Poet’s Emmetsburg plant could be at full output in 2016

Source: By Christopher Doering, Des Moines Register • Posted: Tuesday, April 5, 2016

WASHINGTON — A top official with ethanol producer Poet said the company’s goal is to have its cellulosic facility in Emmetsburg at full production by the end of this year.

Jeff Lautt, Poet’s president and chief operating officer, said the cellulosic ethanol plant, which opened in September 2014, has been “working through the bugs” to reach its initial target of producing 20 million gallons annually. The $275 million facility uses corncobs, leaves and husks to produce ethanol.

“That’s a lofty goal but one that we don’t think is out of reach. It is certainly one that is going to test the team and make sure we continue on this (improving) trend that we are on to get there,” Lautt said.

The plant began shipping its first tank carsof cellulosic ethanol to the market in December.

Poet, one of the nation’s largest ethanol producers, and Royal DSM of the Netherlands partnered on the project. They needed more than a decade to develop the technology used in the plant and $107 million in state and federal grants.

Lautt said the company has had “preliminary discussions” in the U.S. and overseas to license its technology. Poet also said it has identified some of its 27 corn ethanol plants that would be ideal locales for cellulosic plants. In both cases he declined to provide additional details.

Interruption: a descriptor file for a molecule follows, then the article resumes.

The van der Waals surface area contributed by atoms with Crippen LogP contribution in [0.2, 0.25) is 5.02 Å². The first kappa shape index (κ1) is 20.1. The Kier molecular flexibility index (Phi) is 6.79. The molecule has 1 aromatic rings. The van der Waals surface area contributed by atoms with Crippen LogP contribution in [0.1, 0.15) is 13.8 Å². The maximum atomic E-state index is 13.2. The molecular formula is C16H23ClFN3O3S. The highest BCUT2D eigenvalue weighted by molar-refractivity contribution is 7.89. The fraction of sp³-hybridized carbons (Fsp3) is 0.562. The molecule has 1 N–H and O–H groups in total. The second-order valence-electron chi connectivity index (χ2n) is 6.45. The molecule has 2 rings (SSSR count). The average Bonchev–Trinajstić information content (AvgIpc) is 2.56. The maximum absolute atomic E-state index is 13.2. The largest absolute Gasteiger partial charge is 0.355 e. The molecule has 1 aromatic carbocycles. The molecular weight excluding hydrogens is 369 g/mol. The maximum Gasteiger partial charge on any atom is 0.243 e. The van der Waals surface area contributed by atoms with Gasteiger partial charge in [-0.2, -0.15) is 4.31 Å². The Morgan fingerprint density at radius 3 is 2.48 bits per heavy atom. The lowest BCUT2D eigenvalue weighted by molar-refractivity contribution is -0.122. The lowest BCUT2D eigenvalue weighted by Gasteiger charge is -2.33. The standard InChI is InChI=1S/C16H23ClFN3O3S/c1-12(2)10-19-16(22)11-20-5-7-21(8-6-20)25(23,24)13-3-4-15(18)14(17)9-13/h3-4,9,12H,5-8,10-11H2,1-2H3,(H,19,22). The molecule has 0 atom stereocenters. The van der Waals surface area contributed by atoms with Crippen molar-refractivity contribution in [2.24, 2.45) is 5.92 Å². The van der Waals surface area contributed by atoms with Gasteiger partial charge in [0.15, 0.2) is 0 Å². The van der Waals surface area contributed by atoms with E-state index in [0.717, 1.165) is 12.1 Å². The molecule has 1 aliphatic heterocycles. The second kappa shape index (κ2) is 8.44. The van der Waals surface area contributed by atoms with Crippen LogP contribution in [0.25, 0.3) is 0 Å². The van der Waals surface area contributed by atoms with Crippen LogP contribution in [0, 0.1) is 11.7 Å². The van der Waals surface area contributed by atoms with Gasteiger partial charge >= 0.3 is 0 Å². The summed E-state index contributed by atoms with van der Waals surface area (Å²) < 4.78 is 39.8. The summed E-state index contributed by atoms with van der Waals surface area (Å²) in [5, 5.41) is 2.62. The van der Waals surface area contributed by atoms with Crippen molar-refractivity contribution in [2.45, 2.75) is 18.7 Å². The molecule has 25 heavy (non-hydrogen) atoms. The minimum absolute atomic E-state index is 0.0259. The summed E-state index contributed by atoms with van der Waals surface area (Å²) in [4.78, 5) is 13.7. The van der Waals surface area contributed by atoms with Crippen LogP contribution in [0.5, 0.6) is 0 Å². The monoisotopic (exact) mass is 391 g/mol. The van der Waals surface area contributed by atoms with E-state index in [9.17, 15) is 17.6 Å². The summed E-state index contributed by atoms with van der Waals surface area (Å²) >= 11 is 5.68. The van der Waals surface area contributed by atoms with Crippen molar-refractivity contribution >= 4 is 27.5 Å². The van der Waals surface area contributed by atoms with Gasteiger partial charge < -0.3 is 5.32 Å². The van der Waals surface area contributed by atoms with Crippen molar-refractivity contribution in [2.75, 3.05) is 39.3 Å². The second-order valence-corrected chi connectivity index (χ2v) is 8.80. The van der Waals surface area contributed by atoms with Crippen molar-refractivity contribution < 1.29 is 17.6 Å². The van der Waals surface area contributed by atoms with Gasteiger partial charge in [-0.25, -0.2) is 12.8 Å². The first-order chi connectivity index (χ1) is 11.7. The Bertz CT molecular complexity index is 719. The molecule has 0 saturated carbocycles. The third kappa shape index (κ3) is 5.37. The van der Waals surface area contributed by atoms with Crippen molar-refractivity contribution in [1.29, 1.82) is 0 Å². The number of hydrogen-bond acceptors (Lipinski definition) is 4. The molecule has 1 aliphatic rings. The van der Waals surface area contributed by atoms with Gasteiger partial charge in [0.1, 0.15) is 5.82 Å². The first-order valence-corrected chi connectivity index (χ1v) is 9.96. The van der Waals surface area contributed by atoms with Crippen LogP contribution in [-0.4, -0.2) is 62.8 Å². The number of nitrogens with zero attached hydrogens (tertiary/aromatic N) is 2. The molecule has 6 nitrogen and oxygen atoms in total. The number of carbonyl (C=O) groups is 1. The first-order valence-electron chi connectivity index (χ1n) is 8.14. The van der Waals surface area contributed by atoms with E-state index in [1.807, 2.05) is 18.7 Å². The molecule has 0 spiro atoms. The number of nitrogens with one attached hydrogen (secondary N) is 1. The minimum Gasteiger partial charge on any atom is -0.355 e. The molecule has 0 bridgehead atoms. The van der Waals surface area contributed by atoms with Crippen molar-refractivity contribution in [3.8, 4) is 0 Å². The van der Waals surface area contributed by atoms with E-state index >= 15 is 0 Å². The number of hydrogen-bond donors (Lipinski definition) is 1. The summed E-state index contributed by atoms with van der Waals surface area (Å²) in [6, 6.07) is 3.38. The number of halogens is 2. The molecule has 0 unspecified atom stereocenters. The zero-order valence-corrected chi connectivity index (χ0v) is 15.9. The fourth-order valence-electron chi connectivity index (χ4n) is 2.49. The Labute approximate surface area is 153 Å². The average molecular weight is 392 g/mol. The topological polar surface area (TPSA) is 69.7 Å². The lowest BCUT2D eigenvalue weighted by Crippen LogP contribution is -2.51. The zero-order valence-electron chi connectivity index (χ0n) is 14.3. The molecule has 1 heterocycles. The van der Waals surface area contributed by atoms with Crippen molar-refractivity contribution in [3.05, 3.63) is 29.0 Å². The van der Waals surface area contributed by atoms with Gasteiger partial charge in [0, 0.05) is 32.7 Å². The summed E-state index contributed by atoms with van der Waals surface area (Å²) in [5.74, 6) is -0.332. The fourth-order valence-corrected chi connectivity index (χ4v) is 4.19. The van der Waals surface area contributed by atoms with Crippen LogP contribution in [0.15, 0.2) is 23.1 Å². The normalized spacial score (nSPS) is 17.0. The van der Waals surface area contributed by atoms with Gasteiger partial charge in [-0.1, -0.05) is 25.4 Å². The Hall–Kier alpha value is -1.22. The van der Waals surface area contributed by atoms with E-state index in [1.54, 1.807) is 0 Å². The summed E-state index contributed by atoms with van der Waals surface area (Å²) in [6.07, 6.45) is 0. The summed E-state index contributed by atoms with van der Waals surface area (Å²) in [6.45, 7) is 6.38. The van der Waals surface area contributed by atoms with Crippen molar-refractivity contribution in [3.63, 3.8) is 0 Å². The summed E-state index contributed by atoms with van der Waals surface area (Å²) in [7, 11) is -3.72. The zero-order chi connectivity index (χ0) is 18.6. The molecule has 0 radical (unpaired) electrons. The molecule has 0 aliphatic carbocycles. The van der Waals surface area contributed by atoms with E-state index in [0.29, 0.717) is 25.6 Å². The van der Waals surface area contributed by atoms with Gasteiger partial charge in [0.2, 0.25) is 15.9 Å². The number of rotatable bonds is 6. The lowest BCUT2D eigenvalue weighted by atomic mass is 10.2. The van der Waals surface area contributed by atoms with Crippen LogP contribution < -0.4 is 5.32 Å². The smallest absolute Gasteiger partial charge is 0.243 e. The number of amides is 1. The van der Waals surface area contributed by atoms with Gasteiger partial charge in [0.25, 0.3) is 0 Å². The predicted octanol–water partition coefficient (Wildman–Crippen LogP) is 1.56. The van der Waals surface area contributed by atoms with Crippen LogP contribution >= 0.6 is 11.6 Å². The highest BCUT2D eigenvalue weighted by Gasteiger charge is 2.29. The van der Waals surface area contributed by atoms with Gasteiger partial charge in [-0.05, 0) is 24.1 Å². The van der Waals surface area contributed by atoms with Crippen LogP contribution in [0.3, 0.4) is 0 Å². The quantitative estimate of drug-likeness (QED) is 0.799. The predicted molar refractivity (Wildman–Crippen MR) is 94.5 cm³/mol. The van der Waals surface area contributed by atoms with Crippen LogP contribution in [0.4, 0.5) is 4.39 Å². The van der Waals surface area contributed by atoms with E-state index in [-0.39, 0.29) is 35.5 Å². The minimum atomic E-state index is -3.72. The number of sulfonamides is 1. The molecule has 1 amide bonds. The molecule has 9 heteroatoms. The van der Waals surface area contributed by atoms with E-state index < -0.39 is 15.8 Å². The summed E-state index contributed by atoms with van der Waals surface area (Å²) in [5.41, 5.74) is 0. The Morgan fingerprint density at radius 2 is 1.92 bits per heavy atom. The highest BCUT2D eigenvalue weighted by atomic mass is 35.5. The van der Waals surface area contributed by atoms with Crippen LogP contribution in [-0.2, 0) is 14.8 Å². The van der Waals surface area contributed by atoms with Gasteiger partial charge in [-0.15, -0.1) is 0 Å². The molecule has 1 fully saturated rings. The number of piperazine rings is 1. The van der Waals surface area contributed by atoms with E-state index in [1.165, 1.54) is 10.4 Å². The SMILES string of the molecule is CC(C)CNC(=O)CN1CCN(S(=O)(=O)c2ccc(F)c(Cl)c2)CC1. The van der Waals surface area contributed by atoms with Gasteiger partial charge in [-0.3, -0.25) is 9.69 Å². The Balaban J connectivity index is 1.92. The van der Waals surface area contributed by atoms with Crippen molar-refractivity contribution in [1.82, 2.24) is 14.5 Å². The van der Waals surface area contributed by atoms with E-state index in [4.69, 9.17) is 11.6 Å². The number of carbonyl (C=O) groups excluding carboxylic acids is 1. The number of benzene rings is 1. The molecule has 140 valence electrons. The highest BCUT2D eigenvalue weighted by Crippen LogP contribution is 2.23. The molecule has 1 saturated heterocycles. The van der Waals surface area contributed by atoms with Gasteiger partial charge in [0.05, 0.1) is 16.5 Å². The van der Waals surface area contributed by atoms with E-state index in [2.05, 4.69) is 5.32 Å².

“We have a pretty good idea where those first cellulosic plants would probably go,” he said of Poet’s own existing ethanol plants. “The pipeline of opportunities is robust.”

Lautt said the company will be better positioned to capitalize on other opportunities once its Emmetsburg plant is fully operational. But he said much of the growth, for Poet and other companies, will depend on support from the Renewable Fuel Standard in Congress and the White House.

The mandate, a 2007 law that requires an increasing amount of alternative fuels be blended into gasoline, has been attacked by some lawmakers outside the Corn Belt and trade groups, including the oil industry. They want the mandate overhauled or ended.

The Environmental Protection Agency is requiring refiners to blend 18.11 billion gallons of renewable fuels in 2016, most of it from corn — well below the 22.25 billion target set by Congress in 2007. Cellulosic for this year was put at 230 million gallons. That also is below the 4.25 billion level Congress initially set, because cellulosic production has taken longer to materialize on a commercial scale than many expected.

But there are signs the industry is starting to live up to its early promise. In addition to the Poet-DSM plant, DuPont opened a cellulosic facility last fall in Nevada, Iowa. And Quad County Corn Processors began making cellulosic ethanol, in addition to corn-ethanol, at its plant near Galva.

Lautt said the industry has received a “bit of a mixed message” from the EPA.

“They want to appear to (be committed), but they haven’t stayed committed to the statutes that were laid out,” he said. “It makes companies like us a little bit uneasy as to what is going to be the long-term commitment, and ultimately that is going to determine if the technology gets fully exploited here in the U.S. and gets exploited abroad.”